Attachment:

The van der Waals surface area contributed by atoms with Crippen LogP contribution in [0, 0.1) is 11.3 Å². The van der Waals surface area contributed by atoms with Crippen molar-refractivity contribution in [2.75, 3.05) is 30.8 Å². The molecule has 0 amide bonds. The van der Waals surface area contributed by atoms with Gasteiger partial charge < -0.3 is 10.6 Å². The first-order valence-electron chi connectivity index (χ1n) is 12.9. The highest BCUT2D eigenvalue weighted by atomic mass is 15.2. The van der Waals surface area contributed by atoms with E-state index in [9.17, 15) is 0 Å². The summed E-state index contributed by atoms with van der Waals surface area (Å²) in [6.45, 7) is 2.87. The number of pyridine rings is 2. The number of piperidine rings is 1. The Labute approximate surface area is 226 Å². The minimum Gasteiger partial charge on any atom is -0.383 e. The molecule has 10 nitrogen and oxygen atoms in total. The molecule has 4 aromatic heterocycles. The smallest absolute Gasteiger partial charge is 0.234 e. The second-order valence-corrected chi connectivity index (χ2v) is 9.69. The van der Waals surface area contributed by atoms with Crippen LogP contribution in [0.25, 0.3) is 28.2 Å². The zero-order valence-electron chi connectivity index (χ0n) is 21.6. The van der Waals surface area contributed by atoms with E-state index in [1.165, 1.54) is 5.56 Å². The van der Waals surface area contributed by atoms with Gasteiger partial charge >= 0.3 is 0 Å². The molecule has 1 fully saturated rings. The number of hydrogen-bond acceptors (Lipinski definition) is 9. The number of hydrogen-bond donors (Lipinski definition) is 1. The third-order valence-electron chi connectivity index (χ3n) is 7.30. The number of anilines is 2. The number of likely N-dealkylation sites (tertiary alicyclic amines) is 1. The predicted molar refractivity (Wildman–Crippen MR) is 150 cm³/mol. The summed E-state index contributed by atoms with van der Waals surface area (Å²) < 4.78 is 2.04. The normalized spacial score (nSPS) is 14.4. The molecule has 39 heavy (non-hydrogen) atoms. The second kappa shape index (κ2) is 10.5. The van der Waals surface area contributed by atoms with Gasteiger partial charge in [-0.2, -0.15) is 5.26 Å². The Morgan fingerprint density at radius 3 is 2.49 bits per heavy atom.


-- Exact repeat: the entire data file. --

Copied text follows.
The van der Waals surface area contributed by atoms with Crippen LogP contribution in [0, 0.1) is 11.3 Å². The van der Waals surface area contributed by atoms with Crippen molar-refractivity contribution in [2.75, 3.05) is 30.8 Å². The molecule has 0 amide bonds. The van der Waals surface area contributed by atoms with Gasteiger partial charge < -0.3 is 10.6 Å². The first-order valence-electron chi connectivity index (χ1n) is 12.9. The highest BCUT2D eigenvalue weighted by atomic mass is 15.2. The van der Waals surface area contributed by atoms with E-state index in [9.17, 15) is 0 Å². The summed E-state index contributed by atoms with van der Waals surface area (Å²) in [6.45, 7) is 2.87. The number of pyridine rings is 2. The number of piperidine rings is 1. The Labute approximate surface area is 226 Å². The minimum Gasteiger partial charge on any atom is -0.383 e. The molecule has 10 nitrogen and oxygen atoms in total. The molecule has 4 aromatic heterocycles. The smallest absolute Gasteiger partial charge is 0.234 e. The second-order valence-corrected chi connectivity index (χ2v) is 9.69. The van der Waals surface area contributed by atoms with Crippen LogP contribution in [0.25, 0.3) is 28.2 Å². The zero-order valence-electron chi connectivity index (χ0n) is 21.6. The van der Waals surface area contributed by atoms with E-state index in [1.165, 1.54) is 5.56 Å². The van der Waals surface area contributed by atoms with Gasteiger partial charge >= 0.3 is 0 Å². The molecule has 1 fully saturated rings. The number of hydrogen-bond acceptors (Lipinski definition) is 9. The number of hydrogen-bond donors (Lipinski definition) is 1. The third-order valence-electron chi connectivity index (χ3n) is 7.30. The number of anilines is 2. The number of likely N-dealkylation sites (tertiary alicyclic amines) is 1. The predicted molar refractivity (Wildman–Crippen MR) is 150 cm³/mol. The summed E-state index contributed by atoms with van der Waals surface area (Å²) < 4.78 is 2.04. The normalized spacial score (nSPS) is 14.4. The molecule has 39 heavy (non-hydrogen) atoms. The second kappa shape index (κ2) is 10.5. The van der Waals surface area contributed by atoms with Gasteiger partial charge in [-0.2, -0.15) is 5.26 Å². The Morgan fingerprint density at radius 3 is 2.49 bits per heavy atom.